We need to ensure that our public spaces are conducive and welcoming to the greatest number of citizens from across the demographic and economic spectrum.
By Maureen Wilson
Published August 18, 2016
Since about mid-June, I've been dragging my kids out regularly to cycle the bike trail along Lake Ontario, from Grays Road in Stoney Creek to the lift bridge in Hamilton. It's a little more than an eight kilometre journey each way.
Outdoor volleyball court off the Waterfront Trail
During these rides, I've kept a close watch of the people using the public and private space alongside the waterfront and on the bike trail itself. Here are my unscientific observations.
This family comes from the region of Kurdistan.
The family from Kurdistan is cooking barbecued skewers.
First, 80 percent of the folks using the public spaces are visible minorities. Of this 80 percent, three-quarters gather in large groups in the form of multi-generational families, friends, or a little bit of both.
This family was originally from Tajikistan and made their way to Canada via Greece and then Quebec, and now reside on Hamilton Mountain. The gentleman is barbecuing kebabs. The women were nearby on the ground preparing the meat.
It would appear that they make extended use of the space. They are there for a good time and a long time. Picnic tables are grouped together, there are things to cook on and elaborate things to drink from, and there are a lot of happy, active children.
These boys are from Syria and arrived in Canada 6 to 8 months ago. They were east of Barangas having a wonderful time jumping off and into the water.
Interestingly, very few visible minorities seem to be making use of the bike trail.
When we consider the private spaces along the same route, the experience seems to be the opposite. On this stretch of waterfront there are two privately owned and operated restaurants. Barangas on the Beach enjoys a spacious outdoor deck. Further down the trail, Hutch's serves up fast food and ice cream.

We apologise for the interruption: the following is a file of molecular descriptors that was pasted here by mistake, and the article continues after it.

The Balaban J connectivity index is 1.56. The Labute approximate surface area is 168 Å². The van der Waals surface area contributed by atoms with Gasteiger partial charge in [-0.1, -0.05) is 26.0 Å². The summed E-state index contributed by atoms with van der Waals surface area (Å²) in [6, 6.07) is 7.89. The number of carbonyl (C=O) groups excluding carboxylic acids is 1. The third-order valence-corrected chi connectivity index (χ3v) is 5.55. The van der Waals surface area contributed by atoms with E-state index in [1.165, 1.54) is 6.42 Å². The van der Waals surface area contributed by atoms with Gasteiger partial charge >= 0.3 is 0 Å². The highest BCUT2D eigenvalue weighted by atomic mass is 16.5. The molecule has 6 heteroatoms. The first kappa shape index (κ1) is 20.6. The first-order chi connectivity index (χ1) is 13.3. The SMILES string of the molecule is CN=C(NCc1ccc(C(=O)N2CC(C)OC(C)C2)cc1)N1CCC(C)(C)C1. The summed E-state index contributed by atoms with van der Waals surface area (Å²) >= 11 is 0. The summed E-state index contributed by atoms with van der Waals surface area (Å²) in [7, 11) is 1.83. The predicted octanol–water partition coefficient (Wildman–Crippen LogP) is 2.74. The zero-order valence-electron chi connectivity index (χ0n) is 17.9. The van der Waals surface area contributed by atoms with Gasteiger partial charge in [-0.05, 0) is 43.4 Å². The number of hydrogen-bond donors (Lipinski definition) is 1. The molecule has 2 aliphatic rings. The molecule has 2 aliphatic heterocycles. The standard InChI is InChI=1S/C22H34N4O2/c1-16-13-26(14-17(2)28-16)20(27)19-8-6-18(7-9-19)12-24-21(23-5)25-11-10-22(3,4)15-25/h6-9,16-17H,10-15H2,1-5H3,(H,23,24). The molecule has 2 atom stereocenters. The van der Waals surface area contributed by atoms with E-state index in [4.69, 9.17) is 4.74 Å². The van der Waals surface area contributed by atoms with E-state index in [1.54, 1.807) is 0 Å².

Barangas on the Beach patio
At least 80 percent of the people in these spaces are not visible minorities.
Why might this be the case? I don't know for sure, but here are at least three possibilities:
Economics: the use of space might be a reflection of disposable income.
Party size: larger groups may not be easily accommodated in private spaces.
Culture: the role of food, the type of food and getting together with family and friends, particularly after resettlement, is important.
Why might this matter? It matters because increasingly, our plans for public space involve places of private consumption.
Public boardwalks dotted with cafes, art galleries, restaurants are being touted as great public spaces when in reality the amount of actual space that is public is relatively small compared to the space being put aside for private enterprise.
This is called cappuccino planning. Cappuccino planning is a term used to describe how cities are increasingly approaching redevelopment and public space planning. The goal of cappuccino planning is to create new spaces of consumption.
But there's a hiccup. Consumption is guided by taste and price. What we consume is often influenced by what we can afford and who has the economic means to produce and sell it. In other words, "tastes reinforce social distinctions," as Sharon Zukin put it in her book Naked City: The Death and Life of Authentic Urban Places.
Good public policy and planning requires that we focus on access and equity first. We need to ensure that our public spaces are conducive and welcoming to the greatest number of citizens from across the demographic and economic spectrum.
As Hamilton enters an era of rebuild, including the redevelopment of its waterfront, this is something to keep in mind.
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